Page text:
Nisa Muhammad: Raise Your Hands High!!!!

This is an online poll for parents who want to help their children make great decisions. First question. How many mothers and fathers want their daughters to be single moms, having to parent and provide at the same time? Raise your hands high if you want your daughter to have to wait for a child support check, negotiate daddy visits every other weekend, holidays and a month in the summer. If you want your daughter to navigate the murky waters of rejection when their baby’s daddy decides to marry someone else, raise your hands high. I’m counting.

The poll continues with the next question. How many parents want your sons to face child support enforcement, possible wage garnishment, and possible jail time or having a child too soon and being unprepared for the responsibility? Raise your hands high. How many want your sons to face a baby mama gatekeeper who decides when and if they can see their child? Someone who decides when and if you as grandparents can even see your grandchild. Raise your hands high. I’m counting, looking high and low but I don’t see any hands.

This is what we want for our children, right? That’s why we have the highest out of wedlock birthrates in America. It’s why Black teens debut sexually earlier than other teens. It’s why our teen pregnancy rate though going down is still higher than anyone else’s. This is what we want, right. I’m looking for the hands but for some strange reasons, I don’t see any.

Not surprising.

I ask those questions all around the country as I travel to bring the message that marriage matters to the Black community. Every time I ask, without fail, the answers are the same, one hundred percent of the time in large cities and small, urban and rural, Black and white alike. No one raises their hands; no one wants that for their children. Ideally we want our children to settle down to a good choice, get married and then have children. It’s the American dream of wedded bliss. Unfortunately we do very little if anything to help them reach those goals. We’re good when it comes to talking to them about their education, getting excellent grades and going to the right college to help them achieve their career goals.
But, what about their personal goals? What about helping them develop healthy relationships and a healthy marriage? Some of us know the pain and heartache of being a single parent. We know the struggles of dealing with this parent, that parent and then trying to bring a new spouse into all of that commotion. Yet we don’t even give our children a warning sign or a yield, danger ahead when they venture into the world of relationships. Do we think out of wedlock childbirths are just inevitable so we don’t address the topic? That has pretty much been the history of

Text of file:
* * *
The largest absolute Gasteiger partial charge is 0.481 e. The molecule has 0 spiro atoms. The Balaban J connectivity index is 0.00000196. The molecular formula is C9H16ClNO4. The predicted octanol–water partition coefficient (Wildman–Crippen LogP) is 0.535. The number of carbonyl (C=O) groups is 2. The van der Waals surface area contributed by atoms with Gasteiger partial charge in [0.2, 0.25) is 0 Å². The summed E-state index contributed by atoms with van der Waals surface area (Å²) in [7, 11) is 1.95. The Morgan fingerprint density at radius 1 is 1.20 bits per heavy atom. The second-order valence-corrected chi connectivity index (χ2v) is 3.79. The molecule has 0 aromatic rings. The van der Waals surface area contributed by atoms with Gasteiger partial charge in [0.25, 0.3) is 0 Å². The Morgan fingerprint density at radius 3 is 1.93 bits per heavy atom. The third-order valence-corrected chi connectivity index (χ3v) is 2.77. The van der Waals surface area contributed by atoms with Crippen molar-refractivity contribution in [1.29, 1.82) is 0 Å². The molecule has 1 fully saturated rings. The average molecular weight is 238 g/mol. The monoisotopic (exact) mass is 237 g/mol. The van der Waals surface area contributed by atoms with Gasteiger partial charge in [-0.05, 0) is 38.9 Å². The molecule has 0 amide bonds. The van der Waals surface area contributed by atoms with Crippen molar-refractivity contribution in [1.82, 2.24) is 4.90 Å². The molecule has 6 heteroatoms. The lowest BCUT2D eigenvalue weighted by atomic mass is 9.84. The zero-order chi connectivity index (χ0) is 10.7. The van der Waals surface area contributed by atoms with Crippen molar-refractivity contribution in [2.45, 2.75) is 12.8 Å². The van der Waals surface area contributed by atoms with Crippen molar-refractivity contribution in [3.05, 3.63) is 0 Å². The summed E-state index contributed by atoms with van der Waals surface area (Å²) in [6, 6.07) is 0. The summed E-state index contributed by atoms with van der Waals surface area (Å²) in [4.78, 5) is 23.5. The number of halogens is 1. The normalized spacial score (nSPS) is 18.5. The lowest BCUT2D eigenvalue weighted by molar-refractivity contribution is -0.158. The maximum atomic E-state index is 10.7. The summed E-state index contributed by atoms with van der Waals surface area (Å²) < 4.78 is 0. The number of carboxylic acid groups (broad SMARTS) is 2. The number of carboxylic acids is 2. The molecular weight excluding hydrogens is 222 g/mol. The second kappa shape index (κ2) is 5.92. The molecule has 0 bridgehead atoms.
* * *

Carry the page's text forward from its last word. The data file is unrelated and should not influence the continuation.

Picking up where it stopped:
our community for the past 50 years but we can do something to change it.

No wedding, no womb! That has to be our mantra. We can create generations that value marriage and want the best for themselves and their children.

The facts are clear. The children of marriage parents do much better on nearly every scale of health, education, wellbeing and more. Marriage is the best environment to raise children. Marriage is where men and women can be all they want to be with the help and support of a caring spouse.

Next question. As an adult you may have made different decisions for yourself but as a parent don’t you want what’s best for your child? Today, marriage separates the haves, from the have nots. Don’t you want to put your children in a position to be the best they can be? When I ask those questions hands go up immediately.

Here’s where the poll ends. Talk to your children about the value of marriage and its incredible benefits. If you’re clueless visit and find a list of benefits that you can discuss and ways to start the conversation.

All those in favor of “no wedding, no womb”, raise your hands high. I’m counting.

No Wedding No Womb needs your help! We are in urgent need for seed money for the “Map Your Future” campaign, the first online, remoter mentorship platform for at-risk teens and young adults. Please help us meet our minimum goals to build the digital platform by clicking here.

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